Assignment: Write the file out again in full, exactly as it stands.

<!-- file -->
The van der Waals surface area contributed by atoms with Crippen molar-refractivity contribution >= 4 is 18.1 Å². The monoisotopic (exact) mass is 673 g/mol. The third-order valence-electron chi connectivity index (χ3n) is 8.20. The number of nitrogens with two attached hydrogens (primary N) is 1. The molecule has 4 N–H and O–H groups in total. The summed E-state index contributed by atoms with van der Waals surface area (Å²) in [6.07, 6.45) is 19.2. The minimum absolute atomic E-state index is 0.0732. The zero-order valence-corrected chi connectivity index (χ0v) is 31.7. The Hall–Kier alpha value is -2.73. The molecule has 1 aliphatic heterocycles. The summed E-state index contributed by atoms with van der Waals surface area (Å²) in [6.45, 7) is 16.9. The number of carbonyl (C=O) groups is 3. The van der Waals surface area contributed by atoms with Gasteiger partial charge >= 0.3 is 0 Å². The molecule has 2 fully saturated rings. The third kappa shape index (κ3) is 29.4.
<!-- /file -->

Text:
The van der Waals surface area contributed by atoms with Crippen molar-refractivity contribution >= 4 is 18.1 Å². The monoisotopic (exact) mass is 673 g/mol. The third-order valence-electron chi connectivity index (χ3n) is 8.20. The number of nitrogens with two attached hydrogens (primary N) is 1. The molecule has 4 N–H and O–H groups in total. The summed E-state index contributed by atoms with van der Waals surface area (Å²) in [6.07, 6.45) is 19.2. The minimum absolute atomic E-state index is 0.0732. The zero-order valence-corrected chi connectivity index (χ0v) is 31.7. The Hall–Kier alpha value is -2.73. The molecule has 1 aliphatic heterocycles. The summed E-state index contributed by atoms with van der Waals surface area (Å²) in [6.45, 7) is 16.9. The number of carbonyl (C=O) groups is 3. The van der Waals surface area contributed by atoms with Gasteiger partial charge >= 0.3 is 0 Å². The molecule has 2 fully saturated rings. The third kappa shape index (κ3) is 29.4.